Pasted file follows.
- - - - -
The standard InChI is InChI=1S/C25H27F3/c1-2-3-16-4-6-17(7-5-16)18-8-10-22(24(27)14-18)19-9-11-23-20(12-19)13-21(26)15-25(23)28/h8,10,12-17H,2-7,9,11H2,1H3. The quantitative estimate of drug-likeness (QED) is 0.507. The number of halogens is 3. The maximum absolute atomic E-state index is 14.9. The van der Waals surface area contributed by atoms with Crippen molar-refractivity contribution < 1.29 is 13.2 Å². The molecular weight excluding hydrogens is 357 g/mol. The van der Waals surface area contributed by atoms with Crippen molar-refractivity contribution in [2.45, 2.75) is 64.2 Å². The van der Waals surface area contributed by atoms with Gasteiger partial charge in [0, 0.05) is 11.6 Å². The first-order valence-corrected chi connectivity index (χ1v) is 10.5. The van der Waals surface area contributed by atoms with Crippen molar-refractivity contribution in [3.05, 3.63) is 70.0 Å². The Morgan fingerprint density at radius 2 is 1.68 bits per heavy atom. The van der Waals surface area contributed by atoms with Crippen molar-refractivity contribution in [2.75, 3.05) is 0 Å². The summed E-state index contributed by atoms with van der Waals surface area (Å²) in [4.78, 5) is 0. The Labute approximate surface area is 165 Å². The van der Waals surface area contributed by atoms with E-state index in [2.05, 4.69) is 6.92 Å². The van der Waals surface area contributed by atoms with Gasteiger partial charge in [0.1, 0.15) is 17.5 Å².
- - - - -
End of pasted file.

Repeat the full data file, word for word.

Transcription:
The standard InChI is InChI=1S/C25H27F3/c1-2-3-16-4-6-17(7-5-16)18-8-10-22(24(27)14-18)19-9-11-23-20(12-19)13-21(26)15-25(23)28/h8,10,12-17H,2-7,9,11H2,1H3. The quantitative estimate of drug-likeness (QED) is 0.507. The number of halogens is 3. The maximum absolute atomic E-state index is 14.9. The van der Waals surface area contributed by atoms with Crippen molar-refractivity contribution < 1.29 is 13.2 Å². The molecular weight excluding hydrogens is 357 g/mol. The van der Waals surface area contributed by atoms with Crippen molar-refractivity contribution in [2.45, 2.75) is 64.2 Å². The van der Waals surface area contributed by atoms with Gasteiger partial charge in [0, 0.05) is 11.6 Å². The first-order valence-corrected chi connectivity index (χ1v) is 10.5. The van der Waals surface area contributed by atoms with Crippen molar-refractivity contribution in [3.05, 3.63) is 70.0 Å². The Morgan fingerprint density at radius 2 is 1.68 bits per heavy atom. The van der Waals surface area contributed by atoms with Crippen molar-refractivity contribution in [2.75, 3.05) is 0 Å². The summed E-state index contributed by atoms with van der Waals surface area (Å²) in [4.78, 5) is 0. The Labute approximate surface area is 165 Å². The van der Waals surface area contributed by atoms with E-state index in [2.05, 4.69) is 6.92 Å². The van der Waals surface area contributed by atoms with Gasteiger partial charge in [0.1, 0.15) is 17.5 Å².